The testimony elicited at trial further established that the victim reported the incident to NOPD Officer Thomas Perez (Officer Perez) at the Eighth District Police Station. Officer Perez's investigation revealed that "Cody" was Cody Bergeron ("Bergeron"), a known associate of Defendant. When Officer Perez showed the victim booking photos of Defendant and Bergeron, the victim confirmed they were the men who robbed him thirty (30) minutes earlier. Further investigation failed to reveal any witnesses or surveillance video of the incident. Officer Perez obtained arrest warrants for Defendant and Bergeron.

         Additionally, the State called Richard Traube ("Traube"), who testified relative to the State's Prieur notice concerning Defendant's and Bergeron's[14]guilty pleas to the second degree robbery of Traube in 2009. The State's purpose in introducing the 2010 conviction was to show the proximity of the crime scenes, the targeting of vulnerable victims, and the forceful taking of property from the victims.

         Traube testified that he was drinking and talking with Bergeron in the Roundup Bar in the French Quarter in 2009. Traube and Bergeron agreed that in exchange for payment, Bergeron would engage in a sexual act with Traube. After the act, Traube refused to pay Bergeron. When Traube left the bar, Bergeron and Defendant beat and robbed him.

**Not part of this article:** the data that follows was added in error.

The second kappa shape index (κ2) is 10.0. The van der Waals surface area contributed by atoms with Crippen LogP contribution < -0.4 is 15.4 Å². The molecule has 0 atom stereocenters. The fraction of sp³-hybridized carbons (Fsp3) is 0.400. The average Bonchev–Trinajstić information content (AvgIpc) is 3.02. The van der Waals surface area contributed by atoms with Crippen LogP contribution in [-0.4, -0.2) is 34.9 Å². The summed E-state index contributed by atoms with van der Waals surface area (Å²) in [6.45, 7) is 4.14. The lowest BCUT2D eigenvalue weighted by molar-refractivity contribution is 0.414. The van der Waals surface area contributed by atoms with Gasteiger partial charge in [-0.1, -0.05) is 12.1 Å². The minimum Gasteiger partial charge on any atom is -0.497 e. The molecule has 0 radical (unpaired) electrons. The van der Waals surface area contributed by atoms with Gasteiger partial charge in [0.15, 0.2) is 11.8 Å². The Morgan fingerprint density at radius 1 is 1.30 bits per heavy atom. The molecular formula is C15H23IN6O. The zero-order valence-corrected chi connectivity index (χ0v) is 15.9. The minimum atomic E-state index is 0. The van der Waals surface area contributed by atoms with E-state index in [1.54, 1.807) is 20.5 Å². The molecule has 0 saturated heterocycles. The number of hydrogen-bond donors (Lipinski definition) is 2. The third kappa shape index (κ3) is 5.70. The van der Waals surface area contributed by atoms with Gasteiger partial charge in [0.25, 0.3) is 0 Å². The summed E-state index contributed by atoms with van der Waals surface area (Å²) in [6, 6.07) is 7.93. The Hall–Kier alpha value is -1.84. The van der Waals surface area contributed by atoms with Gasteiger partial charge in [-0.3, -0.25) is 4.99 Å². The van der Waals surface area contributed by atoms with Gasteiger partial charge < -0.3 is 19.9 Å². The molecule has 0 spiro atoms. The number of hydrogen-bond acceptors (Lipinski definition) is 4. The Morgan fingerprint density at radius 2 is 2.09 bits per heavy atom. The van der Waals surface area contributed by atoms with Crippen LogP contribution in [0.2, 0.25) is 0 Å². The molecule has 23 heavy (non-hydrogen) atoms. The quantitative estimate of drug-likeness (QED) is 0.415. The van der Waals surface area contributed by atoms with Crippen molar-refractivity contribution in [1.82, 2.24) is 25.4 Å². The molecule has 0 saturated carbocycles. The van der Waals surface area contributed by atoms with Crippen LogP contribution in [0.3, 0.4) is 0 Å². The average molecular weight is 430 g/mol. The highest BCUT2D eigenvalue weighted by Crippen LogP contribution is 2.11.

Under the Jackson standard, we find there was sufficient evidence for the jury to return a verdict of guilty on the simple robbery charge.

         Intimidating a Witness

         To uphold a conviction for intimidating a witness, the State was required to prove that Defendant intimidated or impeded, by threat of force or force, or attempted to intimidate or impede, by threat of force or force, a witness with intent to influence his testimony, his reporting of criminal conduct or his appearance at a judicial proceeding. La. R.S. 14:129.1 defines the term "witness" to include a person who is a victim of criminal conduct, a person who has testified in court under oath, a person who has reported a crime, and a person who has been served with a court subpoena.